Tenterden Railway Station (Tenterden, Kent)
The Tenterden railway line gently makes its way for ten and a half miles through the unspoilt countryside of the Rother Valley. Beginning at Tenterden, it terminates at the doorstep of the magnificent Bodiam Castle. Having been out of use for more than a decade, the line has been restored by a charity keen to preserve one of the country's finest light railways. Tenterden is located near Ashford in Kent, on the A28 to Hastings. Postcode TN30 6HE. Please note, some experiences start at Rolvenden Station, just down the line at TN17 4JP.
Free car parking and toilet facilities are available at the station, along with a gift and souvenir shop. There is a restaurant, with indoor and outdoor seating, providing everything from ice cream to cooked lunches. For spectators waiting for participants to return, there is also a Railway museum next door to the station, celebrating the work of Colonel Holman Fred Stephens who built the railway. Entry £2.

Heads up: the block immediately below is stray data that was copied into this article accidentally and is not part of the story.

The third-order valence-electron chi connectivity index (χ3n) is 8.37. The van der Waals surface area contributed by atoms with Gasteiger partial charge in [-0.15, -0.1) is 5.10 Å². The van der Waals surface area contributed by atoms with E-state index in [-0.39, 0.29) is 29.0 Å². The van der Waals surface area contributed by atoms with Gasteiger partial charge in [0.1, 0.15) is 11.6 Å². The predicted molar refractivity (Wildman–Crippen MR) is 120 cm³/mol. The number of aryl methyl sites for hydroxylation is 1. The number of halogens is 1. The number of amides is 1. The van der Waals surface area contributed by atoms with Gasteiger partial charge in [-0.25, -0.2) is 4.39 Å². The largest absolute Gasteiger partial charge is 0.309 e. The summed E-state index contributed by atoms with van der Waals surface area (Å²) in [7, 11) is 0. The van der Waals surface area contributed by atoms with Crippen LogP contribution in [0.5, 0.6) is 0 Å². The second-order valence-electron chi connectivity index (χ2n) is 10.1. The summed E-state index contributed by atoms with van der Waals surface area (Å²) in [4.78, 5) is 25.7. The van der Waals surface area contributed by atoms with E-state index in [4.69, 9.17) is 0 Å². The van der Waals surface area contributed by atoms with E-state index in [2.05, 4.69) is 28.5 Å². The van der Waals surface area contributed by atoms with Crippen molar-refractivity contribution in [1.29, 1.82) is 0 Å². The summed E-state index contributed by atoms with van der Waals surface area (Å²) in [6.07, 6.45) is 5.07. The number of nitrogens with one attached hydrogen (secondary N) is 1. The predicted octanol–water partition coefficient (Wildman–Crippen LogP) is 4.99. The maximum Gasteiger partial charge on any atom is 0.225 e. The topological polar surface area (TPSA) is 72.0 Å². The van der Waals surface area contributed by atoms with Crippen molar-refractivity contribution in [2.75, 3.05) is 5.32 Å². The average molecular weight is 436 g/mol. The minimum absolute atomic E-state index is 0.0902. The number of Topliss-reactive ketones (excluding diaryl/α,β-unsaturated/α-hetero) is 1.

Plans for a railway station at Tenterden were first made in the 1850s, but it was fifty years before any plans were approved. Construction began in 1896 on the Tenterden station that would link the town with the Tonbridge to Hastings line. The first journey to Tenterden station took place on the 2nd April 1900.
This independent railway service was a success under new legislation to bring cheap, light railways to rural areas. Its decline only began with the rise of more convenient road buses. It survived the Second World War but was nationalised in 1948, along with all the nation's railways. By 1953, only 118 passengers were regularly using the 90 trains that ran between Tonbridge and Hastings. By 1961 only the occasional train for farmers, hop-pickers and ramblers travelled the line, and it was finally closed to people and goods.
Railway enthusiasts battled to save the track from demolition, until in 1973 the present charity were awarded ownership and have restored the line one stage at a time. The final stage at Bodiam was reached and restored in 2000, 100 years after it first opened.